Vietnam provides the model for export-led economic growth: ANZ


VIETNAM provides the template for export-led growth from agricultural production, an economist at Australia & New Zealand Banking Group said.

“We have seen Myanmar, Laos and Cambodia trying to imitate Vietnam’s model of luring foreign direct investment to prop up their export capacity,” Singapore-based Eugenia Victorina was quoted as saying in a Bloomberg report.

According to the World Bank, Asia’s smallest economies are growing faster than giants such as China, which has forecast economic growth of 6.5 percent for 2017.

The three countries mentioned by Victorina will post the most rapid expansion in Asia after India from 2017 to 2019, sustaining growth rates of about 7 per cent.

Myanmar, Laos, and Cambodia are among the least developed countries in Asia with the combined size of their economies amounting to less than US$100 billion, about a third of that of neighbours like Singapore, Malaysia and the Philippines.

“The promise of transforming the Mekong into a manufacturing hub has a lot of potential,” Victorina was quoted by Bloomberg as saying.

Vietnam reported economic growth of 6.21 per cent last year. The country, traditionally known as a top supplier of products such as coffee, rice, garments and footwear, has recently attracted more investment from technology giants such as Intel and Samsung. Phones and computer products are now among its top export earners.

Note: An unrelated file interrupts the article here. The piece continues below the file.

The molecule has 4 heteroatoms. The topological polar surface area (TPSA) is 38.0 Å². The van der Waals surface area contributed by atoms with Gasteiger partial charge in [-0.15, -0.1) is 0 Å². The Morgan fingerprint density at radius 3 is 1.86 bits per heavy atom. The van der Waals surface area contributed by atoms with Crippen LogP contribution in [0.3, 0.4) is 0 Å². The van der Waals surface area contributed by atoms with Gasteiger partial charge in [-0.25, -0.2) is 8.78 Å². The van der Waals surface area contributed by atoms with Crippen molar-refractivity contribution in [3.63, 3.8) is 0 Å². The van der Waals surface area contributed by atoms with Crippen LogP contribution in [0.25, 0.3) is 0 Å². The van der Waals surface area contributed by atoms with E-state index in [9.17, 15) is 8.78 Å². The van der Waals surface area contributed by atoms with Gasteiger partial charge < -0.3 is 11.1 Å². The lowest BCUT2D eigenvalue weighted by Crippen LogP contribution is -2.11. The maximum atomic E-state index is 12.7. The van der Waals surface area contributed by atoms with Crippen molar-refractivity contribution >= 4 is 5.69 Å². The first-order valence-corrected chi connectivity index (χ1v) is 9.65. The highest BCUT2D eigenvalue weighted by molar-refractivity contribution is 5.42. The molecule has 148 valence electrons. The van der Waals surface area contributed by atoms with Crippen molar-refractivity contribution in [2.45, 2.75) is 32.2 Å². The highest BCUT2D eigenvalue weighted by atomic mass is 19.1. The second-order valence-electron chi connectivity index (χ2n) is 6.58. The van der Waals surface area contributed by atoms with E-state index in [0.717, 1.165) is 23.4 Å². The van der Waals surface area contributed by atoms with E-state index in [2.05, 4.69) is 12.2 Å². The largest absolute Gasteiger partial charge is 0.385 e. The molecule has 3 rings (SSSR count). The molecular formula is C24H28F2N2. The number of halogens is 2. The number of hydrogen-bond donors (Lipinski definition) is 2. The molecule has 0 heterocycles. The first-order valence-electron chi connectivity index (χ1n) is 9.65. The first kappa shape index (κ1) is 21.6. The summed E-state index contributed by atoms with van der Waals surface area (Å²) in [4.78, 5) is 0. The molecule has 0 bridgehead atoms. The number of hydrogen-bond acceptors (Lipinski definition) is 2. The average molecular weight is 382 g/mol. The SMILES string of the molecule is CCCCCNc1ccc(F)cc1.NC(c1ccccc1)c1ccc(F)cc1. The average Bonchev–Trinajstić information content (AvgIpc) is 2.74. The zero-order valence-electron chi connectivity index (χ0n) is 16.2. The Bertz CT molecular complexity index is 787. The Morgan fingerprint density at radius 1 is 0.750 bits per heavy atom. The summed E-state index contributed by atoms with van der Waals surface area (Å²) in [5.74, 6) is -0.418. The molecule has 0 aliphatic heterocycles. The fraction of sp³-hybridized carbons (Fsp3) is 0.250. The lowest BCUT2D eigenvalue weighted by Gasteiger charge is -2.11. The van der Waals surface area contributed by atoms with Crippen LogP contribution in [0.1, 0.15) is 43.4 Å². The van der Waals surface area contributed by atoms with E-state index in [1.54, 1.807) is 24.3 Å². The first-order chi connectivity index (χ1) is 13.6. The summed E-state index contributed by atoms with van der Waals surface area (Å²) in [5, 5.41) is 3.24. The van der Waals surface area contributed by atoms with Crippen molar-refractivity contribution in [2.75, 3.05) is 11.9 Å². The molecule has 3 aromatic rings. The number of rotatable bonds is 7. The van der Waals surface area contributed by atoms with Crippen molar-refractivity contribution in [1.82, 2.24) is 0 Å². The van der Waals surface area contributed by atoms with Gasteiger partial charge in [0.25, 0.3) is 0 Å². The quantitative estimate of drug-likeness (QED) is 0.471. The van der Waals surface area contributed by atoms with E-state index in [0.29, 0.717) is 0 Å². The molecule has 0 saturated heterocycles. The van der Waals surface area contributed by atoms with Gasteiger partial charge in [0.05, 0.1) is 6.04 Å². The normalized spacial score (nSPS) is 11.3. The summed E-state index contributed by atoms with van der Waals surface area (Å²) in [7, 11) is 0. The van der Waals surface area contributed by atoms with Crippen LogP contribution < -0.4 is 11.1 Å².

A senior economist at the National Economic Research Institute in |Laos, Leeber Leebouapao, told Vientiane Times this week that Laos was trying to shift its economy away from reliance on the resource |sector.

He was optimistic about the growth of the economy this year following Laos’ membership in the Asean Economic Community.

Late last year, the National Assembly approved amendments to the Investment Promotion Law that aim to attract better quality foreign investment to Laos, particularly to the non-resource sectors.

The government has implemented stronger measures to enhance transparency and governance, exposing corruption and thereby contributing to an improved investment climate in the country.

Leeber said the Lao economy would grow at least 7 per cent this year as many big projects that had been delayed have restarted.

One example is the near-$6 billion railway project, linking Vientiane to the Chinese border over a distance of 427 km. This project should serve as a key engine for economic growth in the country.

In addition, the government has established at least 12 special economic zones to attract foreign investment into the manufacturing sector and generate jobs.

More than $4.7 billion has been committed towards investment in these zones. Of the total figure, more than US$1 billion has been spent on development activities in the zones that were carried out by 158 companies from around the world.


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